Recently, I was asked a question in my class concerning HAZMAT computer-based training. Due to our current situation involving Sheltering in Place, the question seems eerily relevant.
The question was, “Are you going to start computer-based HAZMAT refresher training?” My response was that we would not be implementing a computer-based class. I followed up citing information from a letter I received from OSHA that frowned upon substituting a solely computer-based class. Copied below is an excerpt from that letter issued by OSHA on August 16th, 2004:
Question: Is it possible to satisfy the requirements for 40 hours of classroom training solely through an online course, or would there need to be a supplemental portion of the training reserved for hands-on training in the use of personal protective equipment (PPE) and work practices by which an employer can minimize risks from hazards?
Answer: In OSHA’s view, self-paced, interactive, computer-based training can serve as a valuable training tool in the context of an overall HAZWOPER training program. However, use of computer-based training by itself, would not be sufficient to meet the intent of the standard’s various training requirements.
Safety and health training may often involve the presentation of technical material to audiences who typically have not had formal education in technical or scientific disciplines, such as in areas of chemistry or physiology. In an effective training program, it is critical that trainees have the opportunity to ask questions where material is unfamiliar to them.
For HAZWOPER training, equally important is the use of hands-on experience and exercises to provide trainees with an opportunity to become familiar with equipment and safe practices in a nonhazardous setting. Many industrial operations, particularly hazardous waste operations, involve complex hazardous tasks and exposures. Traditional hands-on training ensures that workers are prepared to safely perform their job assignments. The purpose of hands-on training (i.e., in the donning and doffing of PPE) is two-fold: first, to ensure that workers have an opportunity to learn by practical experience and second, to assess whether workers have mastered the necessary skills. It is unlikely that sole reliance on a computer-based training program will accomplish these objectives.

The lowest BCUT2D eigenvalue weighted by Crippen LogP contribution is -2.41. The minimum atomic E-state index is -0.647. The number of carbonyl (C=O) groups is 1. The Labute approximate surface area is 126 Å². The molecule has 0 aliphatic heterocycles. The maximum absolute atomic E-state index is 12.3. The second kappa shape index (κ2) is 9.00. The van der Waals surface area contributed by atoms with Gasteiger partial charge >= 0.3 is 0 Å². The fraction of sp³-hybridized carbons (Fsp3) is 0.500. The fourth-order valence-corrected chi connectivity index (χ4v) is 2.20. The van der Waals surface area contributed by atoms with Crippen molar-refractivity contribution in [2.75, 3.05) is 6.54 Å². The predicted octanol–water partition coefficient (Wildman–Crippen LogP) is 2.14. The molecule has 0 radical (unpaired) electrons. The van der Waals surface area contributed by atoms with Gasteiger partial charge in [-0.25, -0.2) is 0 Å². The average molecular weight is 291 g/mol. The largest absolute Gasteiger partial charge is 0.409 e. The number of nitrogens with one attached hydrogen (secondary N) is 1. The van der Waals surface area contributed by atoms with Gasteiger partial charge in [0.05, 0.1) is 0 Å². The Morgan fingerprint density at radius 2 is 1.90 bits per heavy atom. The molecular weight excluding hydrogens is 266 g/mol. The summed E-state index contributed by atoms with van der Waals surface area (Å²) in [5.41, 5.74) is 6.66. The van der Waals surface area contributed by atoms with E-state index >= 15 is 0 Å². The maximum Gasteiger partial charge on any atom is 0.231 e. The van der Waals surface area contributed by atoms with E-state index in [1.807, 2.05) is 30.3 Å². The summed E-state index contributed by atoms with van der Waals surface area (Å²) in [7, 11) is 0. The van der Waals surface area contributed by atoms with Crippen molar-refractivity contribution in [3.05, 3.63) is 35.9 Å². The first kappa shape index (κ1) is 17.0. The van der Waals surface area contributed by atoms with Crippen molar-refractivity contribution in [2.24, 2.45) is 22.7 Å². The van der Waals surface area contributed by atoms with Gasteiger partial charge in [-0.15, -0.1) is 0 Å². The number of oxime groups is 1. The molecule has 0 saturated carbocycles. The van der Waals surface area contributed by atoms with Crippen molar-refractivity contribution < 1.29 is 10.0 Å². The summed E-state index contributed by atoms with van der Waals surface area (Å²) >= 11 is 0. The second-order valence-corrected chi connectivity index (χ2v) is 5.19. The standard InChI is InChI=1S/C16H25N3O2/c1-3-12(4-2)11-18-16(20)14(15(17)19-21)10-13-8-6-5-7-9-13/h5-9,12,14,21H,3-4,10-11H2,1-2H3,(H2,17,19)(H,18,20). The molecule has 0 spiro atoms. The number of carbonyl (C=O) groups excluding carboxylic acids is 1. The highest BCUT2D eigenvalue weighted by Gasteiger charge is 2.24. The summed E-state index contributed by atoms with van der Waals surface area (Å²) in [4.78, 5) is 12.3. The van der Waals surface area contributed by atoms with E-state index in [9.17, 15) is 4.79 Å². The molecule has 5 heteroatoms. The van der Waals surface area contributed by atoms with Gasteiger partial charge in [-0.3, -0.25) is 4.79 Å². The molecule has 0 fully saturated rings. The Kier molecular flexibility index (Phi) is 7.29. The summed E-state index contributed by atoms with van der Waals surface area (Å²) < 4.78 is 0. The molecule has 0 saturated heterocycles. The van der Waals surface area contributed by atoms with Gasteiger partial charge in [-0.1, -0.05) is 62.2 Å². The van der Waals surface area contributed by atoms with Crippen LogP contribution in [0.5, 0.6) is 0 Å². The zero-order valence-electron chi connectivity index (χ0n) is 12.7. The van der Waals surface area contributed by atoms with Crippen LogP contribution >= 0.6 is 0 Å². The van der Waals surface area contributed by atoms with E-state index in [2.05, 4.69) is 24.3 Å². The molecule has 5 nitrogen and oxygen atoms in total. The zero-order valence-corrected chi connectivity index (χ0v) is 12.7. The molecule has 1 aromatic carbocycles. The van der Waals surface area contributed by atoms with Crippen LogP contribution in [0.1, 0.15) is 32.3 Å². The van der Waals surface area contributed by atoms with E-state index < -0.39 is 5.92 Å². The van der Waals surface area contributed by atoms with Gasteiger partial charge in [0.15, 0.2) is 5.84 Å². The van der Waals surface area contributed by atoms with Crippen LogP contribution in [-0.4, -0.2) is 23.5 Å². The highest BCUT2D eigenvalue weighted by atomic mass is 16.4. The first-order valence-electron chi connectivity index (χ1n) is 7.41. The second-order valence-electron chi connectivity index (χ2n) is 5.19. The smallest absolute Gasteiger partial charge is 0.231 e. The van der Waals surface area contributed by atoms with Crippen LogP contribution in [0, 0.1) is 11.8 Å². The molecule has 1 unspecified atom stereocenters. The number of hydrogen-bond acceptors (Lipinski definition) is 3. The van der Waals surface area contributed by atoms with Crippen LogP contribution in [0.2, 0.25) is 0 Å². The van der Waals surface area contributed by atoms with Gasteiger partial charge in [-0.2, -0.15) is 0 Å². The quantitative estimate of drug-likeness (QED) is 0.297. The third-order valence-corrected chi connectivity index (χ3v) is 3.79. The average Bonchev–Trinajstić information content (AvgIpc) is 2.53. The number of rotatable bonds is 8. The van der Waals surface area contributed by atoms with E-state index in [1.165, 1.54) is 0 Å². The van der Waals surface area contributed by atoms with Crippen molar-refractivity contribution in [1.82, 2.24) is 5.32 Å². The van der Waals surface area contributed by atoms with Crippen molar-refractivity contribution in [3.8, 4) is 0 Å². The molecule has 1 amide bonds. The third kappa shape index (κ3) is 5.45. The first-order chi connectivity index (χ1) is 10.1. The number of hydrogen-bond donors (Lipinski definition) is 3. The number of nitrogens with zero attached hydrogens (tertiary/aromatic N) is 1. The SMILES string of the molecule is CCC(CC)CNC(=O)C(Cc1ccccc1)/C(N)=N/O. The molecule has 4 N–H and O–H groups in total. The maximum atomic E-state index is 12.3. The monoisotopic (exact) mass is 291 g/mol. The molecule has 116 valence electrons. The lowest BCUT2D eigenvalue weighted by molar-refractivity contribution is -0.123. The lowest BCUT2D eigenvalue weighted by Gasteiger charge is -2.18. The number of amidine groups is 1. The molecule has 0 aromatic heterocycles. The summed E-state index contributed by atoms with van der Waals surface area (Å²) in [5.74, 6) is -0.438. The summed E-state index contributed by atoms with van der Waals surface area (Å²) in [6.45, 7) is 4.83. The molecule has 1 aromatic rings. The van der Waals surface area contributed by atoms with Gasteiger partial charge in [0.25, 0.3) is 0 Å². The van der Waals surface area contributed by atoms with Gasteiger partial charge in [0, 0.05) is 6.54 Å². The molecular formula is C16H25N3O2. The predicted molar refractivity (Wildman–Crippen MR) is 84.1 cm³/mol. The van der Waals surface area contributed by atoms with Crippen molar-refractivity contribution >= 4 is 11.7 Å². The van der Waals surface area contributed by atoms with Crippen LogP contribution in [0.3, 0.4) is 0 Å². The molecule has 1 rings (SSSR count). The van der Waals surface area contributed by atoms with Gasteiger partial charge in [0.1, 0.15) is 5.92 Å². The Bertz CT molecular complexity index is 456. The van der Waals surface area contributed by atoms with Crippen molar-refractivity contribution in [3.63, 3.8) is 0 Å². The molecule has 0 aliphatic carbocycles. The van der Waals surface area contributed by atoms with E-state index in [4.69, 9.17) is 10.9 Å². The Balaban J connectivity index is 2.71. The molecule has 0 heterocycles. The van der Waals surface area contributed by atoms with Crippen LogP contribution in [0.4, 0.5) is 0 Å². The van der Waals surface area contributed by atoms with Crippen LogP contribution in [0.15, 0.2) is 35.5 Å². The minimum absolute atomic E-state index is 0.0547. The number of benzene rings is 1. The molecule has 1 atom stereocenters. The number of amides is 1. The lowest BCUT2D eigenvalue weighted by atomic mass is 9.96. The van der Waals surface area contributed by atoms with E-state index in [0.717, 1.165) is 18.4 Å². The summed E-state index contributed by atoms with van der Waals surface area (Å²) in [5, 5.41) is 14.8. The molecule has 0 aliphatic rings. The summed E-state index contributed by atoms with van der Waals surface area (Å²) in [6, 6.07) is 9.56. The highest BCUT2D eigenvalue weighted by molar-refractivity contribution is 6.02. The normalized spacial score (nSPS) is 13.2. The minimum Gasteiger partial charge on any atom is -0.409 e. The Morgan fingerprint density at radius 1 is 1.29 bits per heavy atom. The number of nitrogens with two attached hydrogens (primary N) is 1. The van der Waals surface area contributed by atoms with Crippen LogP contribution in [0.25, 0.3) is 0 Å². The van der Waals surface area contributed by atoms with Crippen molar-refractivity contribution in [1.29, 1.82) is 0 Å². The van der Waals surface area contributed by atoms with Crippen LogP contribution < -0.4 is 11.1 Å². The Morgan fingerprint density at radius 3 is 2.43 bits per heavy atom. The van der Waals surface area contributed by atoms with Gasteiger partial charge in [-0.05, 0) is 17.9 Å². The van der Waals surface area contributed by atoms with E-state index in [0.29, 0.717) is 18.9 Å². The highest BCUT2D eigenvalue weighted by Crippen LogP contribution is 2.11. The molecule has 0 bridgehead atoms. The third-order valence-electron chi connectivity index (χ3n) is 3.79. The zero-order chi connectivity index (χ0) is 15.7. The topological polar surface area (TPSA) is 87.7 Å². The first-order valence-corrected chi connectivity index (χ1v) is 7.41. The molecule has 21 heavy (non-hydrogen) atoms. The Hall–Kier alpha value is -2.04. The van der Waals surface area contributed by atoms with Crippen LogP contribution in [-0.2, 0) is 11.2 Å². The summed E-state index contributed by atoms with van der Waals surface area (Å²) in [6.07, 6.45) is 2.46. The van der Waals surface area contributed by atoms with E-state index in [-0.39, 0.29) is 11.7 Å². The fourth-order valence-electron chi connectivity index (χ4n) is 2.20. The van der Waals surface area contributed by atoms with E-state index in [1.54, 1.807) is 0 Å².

In summary, OSHA believes that computer-based training programs can be useful as part of an effective safety and health training program to satisfy OSHA training requirements, provided the program is supplemented by the opportunity for trainees to ask questions of a qualified trainer, and gives trainees hands-on familiarity with personal protective equipment.
Although this letter is an older letter, the intent remains clear and is still relevant today. You must have an opportunity to ask job specific questions involving your plant or facility of the instructors, and you need hands-on training to ensure your employees are competent in the event of an emergency. Complete computer-based training will not satisfy these requirements.
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